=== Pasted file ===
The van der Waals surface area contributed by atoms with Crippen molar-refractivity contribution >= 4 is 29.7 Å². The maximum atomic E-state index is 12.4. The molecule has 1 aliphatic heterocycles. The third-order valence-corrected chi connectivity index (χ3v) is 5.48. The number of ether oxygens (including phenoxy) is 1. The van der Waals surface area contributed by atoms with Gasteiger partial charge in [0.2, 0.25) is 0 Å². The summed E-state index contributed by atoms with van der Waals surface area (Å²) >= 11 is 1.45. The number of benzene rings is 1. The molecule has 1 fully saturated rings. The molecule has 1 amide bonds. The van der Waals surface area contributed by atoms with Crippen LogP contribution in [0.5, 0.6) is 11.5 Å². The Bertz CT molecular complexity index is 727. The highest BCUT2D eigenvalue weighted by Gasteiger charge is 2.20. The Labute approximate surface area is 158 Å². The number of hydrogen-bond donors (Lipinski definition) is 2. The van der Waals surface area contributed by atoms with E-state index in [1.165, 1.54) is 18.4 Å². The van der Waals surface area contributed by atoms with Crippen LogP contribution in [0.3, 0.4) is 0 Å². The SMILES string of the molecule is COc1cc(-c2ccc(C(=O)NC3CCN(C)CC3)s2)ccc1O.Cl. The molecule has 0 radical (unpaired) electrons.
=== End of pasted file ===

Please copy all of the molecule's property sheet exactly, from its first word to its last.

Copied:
The van der Waals surface area contributed by atoms with Crippen molar-refractivity contribution >= 4 is 29.7 Å². The maximum atomic E-state index is 12.4. The molecule has 1 aliphatic heterocycles. The third-order valence-corrected chi connectivity index (χ3v) is 5.48. The number of ether oxygens (including phenoxy) is 1. The van der Waals surface area contributed by atoms with Gasteiger partial charge in [0.2, 0.25) is 0 Å². The summed E-state index contributed by atoms with van der Waals surface area (Å²) >= 11 is 1.45. The number of benzene rings is 1. The molecule has 1 fully saturated rings. The molecule has 1 amide bonds. The van der Waals surface area contributed by atoms with Crippen LogP contribution in [0.5, 0.6) is 11.5 Å². The Bertz CT molecular complexity index is 727. The highest BCUT2D eigenvalue weighted by Gasteiger charge is 2.20. The Labute approximate surface area is 158 Å². The number of hydrogen-bond donors (Lipinski definition) is 2. The van der Waals surface area contributed by atoms with E-state index in [1.165, 1.54) is 18.4 Å². The van der Waals surface area contributed by atoms with Crippen LogP contribution in [0.3, 0.4) is 0 Å². The SMILES string of the molecule is COc1cc(-c2ccc(C(=O)NC3CCN(C)CC3)s2)ccc1O.Cl. The molecule has 0 radical (unpaired) electrons.